4. I respect Mark Waid a lot. He’s a heck of a writer. Superman: Birthright was fantastic. As was “Irredeemable” and his current run on Daredevil. KIngdom Come was epic!! That said, I don’t see what the fuss is over the end of the film. Does everyone forget that in the Reeve films Superman did the exact same thing…to the exact same villain? For the same reason? Different method, but same results and same motivation.

    1. I thought the all-star drum circle concept was interesting, but the problem with a all-star drum circle is that to get them to show up, you need to use them. Then you end up with an entire soundtrack chock full of ear-splitting drums.

  5. the CGI fight scenes were crap, the shaky cam shit was atrocious. the Lois Lane finding out thing was absolutely gut wrenching, and the kiss was unnecessary, they had no romantic interest in each other at all. the faults of the movie lie more with David S. Goyer’s piss poor script than anything else. Snyder did deliver the film he wanted to, i saw the Walmart advanced screening and it comes with Snyder talking before the film starts about what he wanted to achieve and he did succeed, but Goyer’s script was god awful.

    1. Fair enough, but on many of the websites I’ve frequented that’s how it comes across to me — old guys who grew up with the original who are going to dump on anything that isn’t explicitly trying to channel Reeves’ Superman.

    2. Really, I think their problem with Snyder’s Supes is the same problem folks like you and I had with how Superman was during the New 52. The same problem you and I have with libs.

      That is, FUNDAMENTAL change. Granted, MoS Supes wasn’t NEARLY as bad as New 52 Supes, and I’ll give credit to the creative team for showing that Superman was not a hardened asshole when he killed Zod like all of the Marvel heroes would have been and I do give them props for making some of the best fight scenes (if not THE best fight scenes) in a Superhero movie that reminds me of all of the epic animated fights of the DCAU and other animated DC stuff , but, really, that’s all piece-meal to that issue that Snieder and Co., the libs that they are, fundamentally altered him a bit too much…to say nothing of how rushed the story was and how drawn out it was in many places.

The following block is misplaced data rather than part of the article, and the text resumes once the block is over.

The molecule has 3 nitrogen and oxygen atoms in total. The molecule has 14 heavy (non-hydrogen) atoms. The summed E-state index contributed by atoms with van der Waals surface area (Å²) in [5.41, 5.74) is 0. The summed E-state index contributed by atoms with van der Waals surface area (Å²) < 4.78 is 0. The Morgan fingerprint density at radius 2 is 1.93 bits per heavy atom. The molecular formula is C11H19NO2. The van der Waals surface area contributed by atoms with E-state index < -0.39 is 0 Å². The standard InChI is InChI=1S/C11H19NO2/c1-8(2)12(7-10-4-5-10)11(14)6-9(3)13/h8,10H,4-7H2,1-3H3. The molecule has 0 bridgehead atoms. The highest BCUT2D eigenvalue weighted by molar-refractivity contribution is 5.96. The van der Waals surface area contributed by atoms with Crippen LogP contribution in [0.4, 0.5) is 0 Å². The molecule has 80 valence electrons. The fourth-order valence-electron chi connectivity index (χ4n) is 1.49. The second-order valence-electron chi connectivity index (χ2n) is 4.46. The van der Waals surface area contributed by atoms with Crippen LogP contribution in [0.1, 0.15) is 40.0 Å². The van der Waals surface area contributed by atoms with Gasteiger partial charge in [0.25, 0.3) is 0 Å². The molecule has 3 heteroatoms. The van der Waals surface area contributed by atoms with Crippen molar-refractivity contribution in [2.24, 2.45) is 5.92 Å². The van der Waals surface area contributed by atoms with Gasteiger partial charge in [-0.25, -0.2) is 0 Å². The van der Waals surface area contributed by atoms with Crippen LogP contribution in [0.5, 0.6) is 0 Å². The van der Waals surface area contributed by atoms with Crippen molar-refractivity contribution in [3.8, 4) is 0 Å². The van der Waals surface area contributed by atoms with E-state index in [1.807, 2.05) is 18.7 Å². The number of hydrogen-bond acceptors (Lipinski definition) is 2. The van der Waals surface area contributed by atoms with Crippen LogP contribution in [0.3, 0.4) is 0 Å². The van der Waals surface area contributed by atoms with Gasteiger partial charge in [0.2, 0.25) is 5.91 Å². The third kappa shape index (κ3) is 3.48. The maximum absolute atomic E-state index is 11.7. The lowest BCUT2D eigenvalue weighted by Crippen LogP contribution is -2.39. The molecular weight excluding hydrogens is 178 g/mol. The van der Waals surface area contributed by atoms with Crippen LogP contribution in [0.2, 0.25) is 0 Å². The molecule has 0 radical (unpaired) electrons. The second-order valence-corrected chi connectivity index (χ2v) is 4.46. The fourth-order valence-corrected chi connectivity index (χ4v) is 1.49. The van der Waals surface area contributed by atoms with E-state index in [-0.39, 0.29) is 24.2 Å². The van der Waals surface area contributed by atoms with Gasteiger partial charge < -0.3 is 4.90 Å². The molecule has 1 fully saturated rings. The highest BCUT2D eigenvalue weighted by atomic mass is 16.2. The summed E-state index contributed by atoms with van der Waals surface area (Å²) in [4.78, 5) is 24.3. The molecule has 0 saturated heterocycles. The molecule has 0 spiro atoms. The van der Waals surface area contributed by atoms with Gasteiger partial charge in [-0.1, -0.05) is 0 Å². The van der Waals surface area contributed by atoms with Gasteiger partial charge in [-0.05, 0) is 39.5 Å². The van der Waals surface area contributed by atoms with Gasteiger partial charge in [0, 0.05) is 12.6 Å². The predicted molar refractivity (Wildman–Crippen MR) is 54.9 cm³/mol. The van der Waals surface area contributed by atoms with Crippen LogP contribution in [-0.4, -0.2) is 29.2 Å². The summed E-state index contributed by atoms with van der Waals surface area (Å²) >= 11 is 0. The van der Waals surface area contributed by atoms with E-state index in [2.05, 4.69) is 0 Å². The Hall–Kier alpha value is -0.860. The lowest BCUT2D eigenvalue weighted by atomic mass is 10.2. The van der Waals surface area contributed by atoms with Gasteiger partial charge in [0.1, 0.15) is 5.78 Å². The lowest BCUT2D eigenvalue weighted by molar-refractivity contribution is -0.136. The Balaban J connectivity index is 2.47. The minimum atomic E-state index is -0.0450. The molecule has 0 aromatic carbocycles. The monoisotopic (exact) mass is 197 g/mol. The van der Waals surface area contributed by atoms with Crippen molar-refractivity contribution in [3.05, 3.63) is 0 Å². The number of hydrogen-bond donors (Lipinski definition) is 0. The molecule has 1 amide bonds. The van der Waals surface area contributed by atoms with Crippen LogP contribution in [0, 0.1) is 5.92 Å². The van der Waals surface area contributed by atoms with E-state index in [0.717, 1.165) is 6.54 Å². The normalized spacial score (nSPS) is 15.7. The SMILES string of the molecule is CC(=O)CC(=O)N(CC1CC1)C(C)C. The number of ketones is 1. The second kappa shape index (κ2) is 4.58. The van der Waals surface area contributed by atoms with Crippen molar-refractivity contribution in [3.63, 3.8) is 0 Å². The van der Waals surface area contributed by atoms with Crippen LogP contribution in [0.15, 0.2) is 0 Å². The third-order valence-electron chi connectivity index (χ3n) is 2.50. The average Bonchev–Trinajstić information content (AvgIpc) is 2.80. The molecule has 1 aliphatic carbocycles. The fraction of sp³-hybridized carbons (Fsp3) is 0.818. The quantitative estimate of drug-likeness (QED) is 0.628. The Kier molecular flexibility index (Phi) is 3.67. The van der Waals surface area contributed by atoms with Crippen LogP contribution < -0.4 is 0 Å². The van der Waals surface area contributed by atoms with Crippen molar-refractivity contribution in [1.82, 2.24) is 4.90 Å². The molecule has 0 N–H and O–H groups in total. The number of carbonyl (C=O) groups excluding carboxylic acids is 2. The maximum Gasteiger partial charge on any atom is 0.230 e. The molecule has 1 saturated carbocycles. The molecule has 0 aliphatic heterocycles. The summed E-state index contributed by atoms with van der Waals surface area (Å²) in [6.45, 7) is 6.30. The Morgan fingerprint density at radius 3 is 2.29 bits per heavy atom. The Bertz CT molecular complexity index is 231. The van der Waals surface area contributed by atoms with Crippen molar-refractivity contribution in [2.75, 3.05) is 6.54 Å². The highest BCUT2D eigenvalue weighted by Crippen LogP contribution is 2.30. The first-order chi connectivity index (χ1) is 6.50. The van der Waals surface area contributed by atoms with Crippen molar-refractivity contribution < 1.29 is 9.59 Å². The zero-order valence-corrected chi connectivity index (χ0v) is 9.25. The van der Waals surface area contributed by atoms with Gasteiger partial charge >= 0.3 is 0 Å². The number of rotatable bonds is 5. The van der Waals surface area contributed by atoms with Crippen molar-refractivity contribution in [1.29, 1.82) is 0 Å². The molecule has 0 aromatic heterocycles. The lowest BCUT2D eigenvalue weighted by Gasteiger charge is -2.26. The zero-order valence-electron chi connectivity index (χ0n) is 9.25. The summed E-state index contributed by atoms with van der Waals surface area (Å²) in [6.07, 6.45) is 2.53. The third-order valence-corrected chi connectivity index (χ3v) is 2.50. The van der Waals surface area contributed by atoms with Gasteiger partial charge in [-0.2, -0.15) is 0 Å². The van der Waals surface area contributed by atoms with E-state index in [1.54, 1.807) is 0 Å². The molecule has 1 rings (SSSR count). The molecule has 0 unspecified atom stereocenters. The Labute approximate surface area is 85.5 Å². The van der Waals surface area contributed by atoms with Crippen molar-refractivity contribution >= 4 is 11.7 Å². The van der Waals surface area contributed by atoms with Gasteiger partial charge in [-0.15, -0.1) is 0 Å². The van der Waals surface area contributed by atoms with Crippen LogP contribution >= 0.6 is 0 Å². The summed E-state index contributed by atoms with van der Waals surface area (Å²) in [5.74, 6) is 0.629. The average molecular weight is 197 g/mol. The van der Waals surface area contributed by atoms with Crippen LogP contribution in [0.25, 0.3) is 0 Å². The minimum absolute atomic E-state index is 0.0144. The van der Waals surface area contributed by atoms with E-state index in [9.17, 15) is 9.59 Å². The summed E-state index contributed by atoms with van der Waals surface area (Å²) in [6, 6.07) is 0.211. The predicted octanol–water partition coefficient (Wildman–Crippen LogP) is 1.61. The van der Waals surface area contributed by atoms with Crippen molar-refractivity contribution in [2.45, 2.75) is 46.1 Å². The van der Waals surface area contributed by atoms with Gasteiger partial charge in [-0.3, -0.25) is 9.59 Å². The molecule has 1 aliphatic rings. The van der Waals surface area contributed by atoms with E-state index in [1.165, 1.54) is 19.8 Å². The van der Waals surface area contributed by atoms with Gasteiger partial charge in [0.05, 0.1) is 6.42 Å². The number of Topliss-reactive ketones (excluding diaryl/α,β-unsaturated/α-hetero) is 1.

3. Yeah, I guess my biggest gripes with the movie was they really didn’t establish “Clark” enough, (which I think they’ll do a lot of in the next movie), and the final fight scene being way too long. I love an epic fight scene, but it was so over the top that it become a bit ridiculous. Although, as I’ve said before, I’d rather err on the side of too much action for a Superman movie than too little.

      With that said, my issue with many comic fans is that sometimes they fail to realize that movies are a different medium. They have unrealistic expectations about what should and shouldn’t be included in a movie when … it simply isn’t the same as a comic. Synder knows this better than anyone, having actually pulled it off with ‘300’ and ‘Watchmen’ rather successfully. I’m always impressed with his ability to stay true to the original work’s core being while making changes necessary in order to resonate with a (global) movie audience.

      Webshooters vs. organic? Superman underwear suit vs. no underwear suit? Giant space alien ending vs. nuclear Holocaust? Superhero movies are a minefield of those sorts of questions that need to be answered. I tend to give directors a little more slack than some of my other friends.

    1. I’d say the scene in which Lois first comes across Superman was rather hurried and a bit clunky. They got from point A to point B and it was forgivable, but I didn’t like the way they did it.

    2. I’d have to watch the scene again, but I don’t believe those people could have gotten out of the way. Have you ever been paralyzed by fear? I have to imagine seeing Superman and Zod go at it — up close — might do that to a person.

      Also, the point was that there was no way Zod was going to stop. Superman realized this after half the city was destroyed and they were still fighting. Because he’s still coming into his own — as Goyer says — he’s just not capable of flying Zod to the moon, etc. There was no other choice. He had to kill Zod or be killed. That’s why it’s awesome.